Reason.tv: Nanny of the Month for July 2010-San Fran Soda Banner Mayor Gavin Newsom!


They've targeted bottled water and the selling of all kinds of pets, er, "animal companions." And now, with the soda scold who's yanking sugary beverages from vending machines, the City by the Bay pulls off the first-ever Nanny of the Month trifecta!

Presenting Reason.tv's Nanny of the Month for July 2010: San Francisco Mayor Gavin Newsom!

"Nanny of the Month" is written and produced by Ted Balaker. Associate Producers: Paul Detrick and Alex Manning; Animation: Meredith Bragg

Approximately one minute.

To watch previous Nanny of the Month videos, go here.

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  1. Rod Flanders: What are you doing, daddy?
    Ned Flanders: Imploring some people I never met to pressure a government with better things to do to punish an innocent man for doing something that nobody saw. That’s what I’m doing!
    Rod Flanders: Daddy, we think you need a new mommy.
    Ned Flanders: First things first!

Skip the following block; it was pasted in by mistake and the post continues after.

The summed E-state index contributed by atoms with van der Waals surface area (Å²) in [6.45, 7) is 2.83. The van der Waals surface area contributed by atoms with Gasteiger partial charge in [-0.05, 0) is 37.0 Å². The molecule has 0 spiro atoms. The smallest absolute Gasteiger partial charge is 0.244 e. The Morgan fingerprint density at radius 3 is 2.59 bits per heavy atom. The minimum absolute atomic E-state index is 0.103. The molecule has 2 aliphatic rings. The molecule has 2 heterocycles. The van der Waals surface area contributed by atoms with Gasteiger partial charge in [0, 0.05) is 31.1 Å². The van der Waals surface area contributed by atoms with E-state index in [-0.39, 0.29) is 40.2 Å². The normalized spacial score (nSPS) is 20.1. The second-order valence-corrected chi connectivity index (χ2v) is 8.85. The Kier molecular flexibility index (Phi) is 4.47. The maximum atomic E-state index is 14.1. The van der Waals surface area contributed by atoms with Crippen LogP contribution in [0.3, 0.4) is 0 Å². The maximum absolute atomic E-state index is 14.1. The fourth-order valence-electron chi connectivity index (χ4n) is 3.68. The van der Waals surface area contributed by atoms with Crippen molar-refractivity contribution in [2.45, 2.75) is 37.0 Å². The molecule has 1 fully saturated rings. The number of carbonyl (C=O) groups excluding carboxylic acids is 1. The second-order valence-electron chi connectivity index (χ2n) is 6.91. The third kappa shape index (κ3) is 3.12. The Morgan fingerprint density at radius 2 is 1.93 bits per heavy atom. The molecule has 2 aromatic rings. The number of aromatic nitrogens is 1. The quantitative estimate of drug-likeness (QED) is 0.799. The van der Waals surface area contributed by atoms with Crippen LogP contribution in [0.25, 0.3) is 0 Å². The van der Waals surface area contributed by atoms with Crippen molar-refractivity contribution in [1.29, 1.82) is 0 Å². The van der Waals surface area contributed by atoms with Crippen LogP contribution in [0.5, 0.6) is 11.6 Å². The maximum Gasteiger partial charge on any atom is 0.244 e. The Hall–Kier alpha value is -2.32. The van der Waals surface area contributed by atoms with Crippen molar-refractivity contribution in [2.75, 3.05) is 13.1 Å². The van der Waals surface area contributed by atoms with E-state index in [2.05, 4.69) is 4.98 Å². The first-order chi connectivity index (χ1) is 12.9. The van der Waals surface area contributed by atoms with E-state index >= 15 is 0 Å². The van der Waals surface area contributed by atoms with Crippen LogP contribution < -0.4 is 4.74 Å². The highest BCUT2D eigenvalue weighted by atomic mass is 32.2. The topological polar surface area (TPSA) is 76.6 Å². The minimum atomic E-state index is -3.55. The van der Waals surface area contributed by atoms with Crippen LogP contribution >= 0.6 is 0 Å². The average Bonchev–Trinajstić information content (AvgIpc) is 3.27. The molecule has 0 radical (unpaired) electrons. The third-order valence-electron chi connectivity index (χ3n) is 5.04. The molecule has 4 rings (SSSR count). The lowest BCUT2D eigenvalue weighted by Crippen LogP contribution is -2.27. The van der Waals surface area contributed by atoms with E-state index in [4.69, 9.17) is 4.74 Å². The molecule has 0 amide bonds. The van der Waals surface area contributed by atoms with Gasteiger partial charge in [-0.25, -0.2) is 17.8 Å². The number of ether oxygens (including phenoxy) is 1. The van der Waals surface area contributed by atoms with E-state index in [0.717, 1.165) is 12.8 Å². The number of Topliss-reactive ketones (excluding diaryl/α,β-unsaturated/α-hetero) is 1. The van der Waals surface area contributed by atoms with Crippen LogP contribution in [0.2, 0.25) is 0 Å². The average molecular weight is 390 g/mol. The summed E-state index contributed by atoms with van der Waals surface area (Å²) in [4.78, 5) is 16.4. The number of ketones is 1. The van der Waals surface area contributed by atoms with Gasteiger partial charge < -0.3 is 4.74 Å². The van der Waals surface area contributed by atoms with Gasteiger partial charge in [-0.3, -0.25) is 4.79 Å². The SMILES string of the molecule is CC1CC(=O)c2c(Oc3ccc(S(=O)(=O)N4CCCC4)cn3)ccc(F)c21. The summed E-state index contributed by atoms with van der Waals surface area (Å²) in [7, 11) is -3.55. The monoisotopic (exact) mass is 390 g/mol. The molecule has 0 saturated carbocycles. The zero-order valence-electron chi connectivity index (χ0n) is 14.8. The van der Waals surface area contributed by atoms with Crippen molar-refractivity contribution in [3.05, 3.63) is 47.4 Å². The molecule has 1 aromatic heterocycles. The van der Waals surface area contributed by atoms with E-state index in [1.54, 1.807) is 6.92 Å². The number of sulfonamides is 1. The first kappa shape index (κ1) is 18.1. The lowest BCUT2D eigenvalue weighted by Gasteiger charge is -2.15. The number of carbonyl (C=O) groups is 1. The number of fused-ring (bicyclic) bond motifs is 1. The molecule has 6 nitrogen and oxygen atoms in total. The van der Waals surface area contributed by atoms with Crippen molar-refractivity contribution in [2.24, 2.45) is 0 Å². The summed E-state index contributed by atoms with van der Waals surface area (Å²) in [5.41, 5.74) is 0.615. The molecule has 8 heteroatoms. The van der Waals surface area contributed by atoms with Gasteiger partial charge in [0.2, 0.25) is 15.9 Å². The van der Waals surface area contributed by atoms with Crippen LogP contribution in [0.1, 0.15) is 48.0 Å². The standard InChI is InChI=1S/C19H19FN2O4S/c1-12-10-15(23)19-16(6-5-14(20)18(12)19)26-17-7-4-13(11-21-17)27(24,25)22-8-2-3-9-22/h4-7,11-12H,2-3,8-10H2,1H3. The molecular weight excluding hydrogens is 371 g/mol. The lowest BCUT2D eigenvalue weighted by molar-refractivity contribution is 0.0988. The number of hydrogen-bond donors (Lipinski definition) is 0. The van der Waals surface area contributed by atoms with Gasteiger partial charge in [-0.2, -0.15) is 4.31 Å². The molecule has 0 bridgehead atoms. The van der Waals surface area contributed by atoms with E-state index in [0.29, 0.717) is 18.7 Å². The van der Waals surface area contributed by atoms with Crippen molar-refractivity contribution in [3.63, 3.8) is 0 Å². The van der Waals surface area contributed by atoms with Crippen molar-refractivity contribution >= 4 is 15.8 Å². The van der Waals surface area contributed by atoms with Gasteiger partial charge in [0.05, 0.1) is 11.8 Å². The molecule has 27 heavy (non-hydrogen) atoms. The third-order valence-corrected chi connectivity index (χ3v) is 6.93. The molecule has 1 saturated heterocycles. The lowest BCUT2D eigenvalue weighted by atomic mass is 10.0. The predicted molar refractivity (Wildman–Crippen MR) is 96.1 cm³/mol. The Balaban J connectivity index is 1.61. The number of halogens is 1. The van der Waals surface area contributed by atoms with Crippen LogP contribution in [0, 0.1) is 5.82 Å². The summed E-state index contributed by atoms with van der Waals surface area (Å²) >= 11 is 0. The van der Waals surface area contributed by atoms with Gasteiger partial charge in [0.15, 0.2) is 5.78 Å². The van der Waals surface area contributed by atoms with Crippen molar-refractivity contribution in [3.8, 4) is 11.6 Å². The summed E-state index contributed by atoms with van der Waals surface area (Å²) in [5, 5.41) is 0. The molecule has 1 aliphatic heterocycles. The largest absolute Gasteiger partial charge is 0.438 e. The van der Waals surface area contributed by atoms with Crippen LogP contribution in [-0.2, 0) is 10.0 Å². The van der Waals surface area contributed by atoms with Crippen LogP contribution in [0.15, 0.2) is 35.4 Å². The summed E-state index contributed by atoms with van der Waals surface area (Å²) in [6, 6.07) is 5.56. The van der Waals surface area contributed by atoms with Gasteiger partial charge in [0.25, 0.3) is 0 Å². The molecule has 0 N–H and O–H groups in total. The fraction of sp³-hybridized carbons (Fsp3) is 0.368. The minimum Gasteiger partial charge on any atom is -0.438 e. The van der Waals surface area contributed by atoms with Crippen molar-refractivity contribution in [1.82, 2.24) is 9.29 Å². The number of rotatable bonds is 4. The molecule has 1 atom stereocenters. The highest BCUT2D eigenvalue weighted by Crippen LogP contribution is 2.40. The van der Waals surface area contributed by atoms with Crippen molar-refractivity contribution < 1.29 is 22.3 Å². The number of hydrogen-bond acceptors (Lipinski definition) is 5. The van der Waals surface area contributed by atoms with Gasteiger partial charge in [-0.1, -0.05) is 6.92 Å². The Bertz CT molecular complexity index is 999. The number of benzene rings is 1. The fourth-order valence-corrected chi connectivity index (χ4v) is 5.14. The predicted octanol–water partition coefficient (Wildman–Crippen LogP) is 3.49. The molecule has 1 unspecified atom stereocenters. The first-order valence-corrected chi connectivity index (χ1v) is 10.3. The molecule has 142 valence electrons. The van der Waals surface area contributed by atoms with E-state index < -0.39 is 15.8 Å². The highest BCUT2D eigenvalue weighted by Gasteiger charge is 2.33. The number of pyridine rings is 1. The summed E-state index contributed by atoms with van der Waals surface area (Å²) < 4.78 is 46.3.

1. You’ve earned a cookie.

  2. I don’t know where it will end, but I hope it starts with a guy like Gavin Newsom being strung up by his heels at a gas station like his intellectual forebear, Mussolini.

    1. better yet… make the punishment fit the crime. waterboard him with thousands of gallons of coca cola. extra fizzy

      1. I have it on very good authority that waterboarding isn’t torture.

        1. in newsom’s case, i would refer to it as “aggressive reeducation”

          for his own good, of course

    2. Yeah, because they are so much alike. I mean, just the other day I heard stories of Newsome’s political opponents forcibly being fed castor oil and/or being found dead in the bay…

    3. That’s racist homophobic!

      1. Can’t be the *real* Max… that post was way too intellectual.

  3. Caption:

    This is your brain on government…

  4. makes sense, only a bunch of fairies could be so whiny as to ban soda and pets


  5. Was there any surprise when this little endeavor start that SF would score at the least a 3peat?

  6. In fairness, though, Gavin Newsome didn’t ban the sale of sweetened soda in SF, he just removed it from sale in city vending machines. You can still go down to Safeway or Trader Joe’s and get all you like.

    1. really? are these city vending machines OR privately owned vending machines in city buildings? i would guess (wild assed guess supported by past experience) the latter.

      the way it works in most cities (and govt. buildings… i work in one myself ) is that the govt. entity does not own the vending machines. the private vendor does.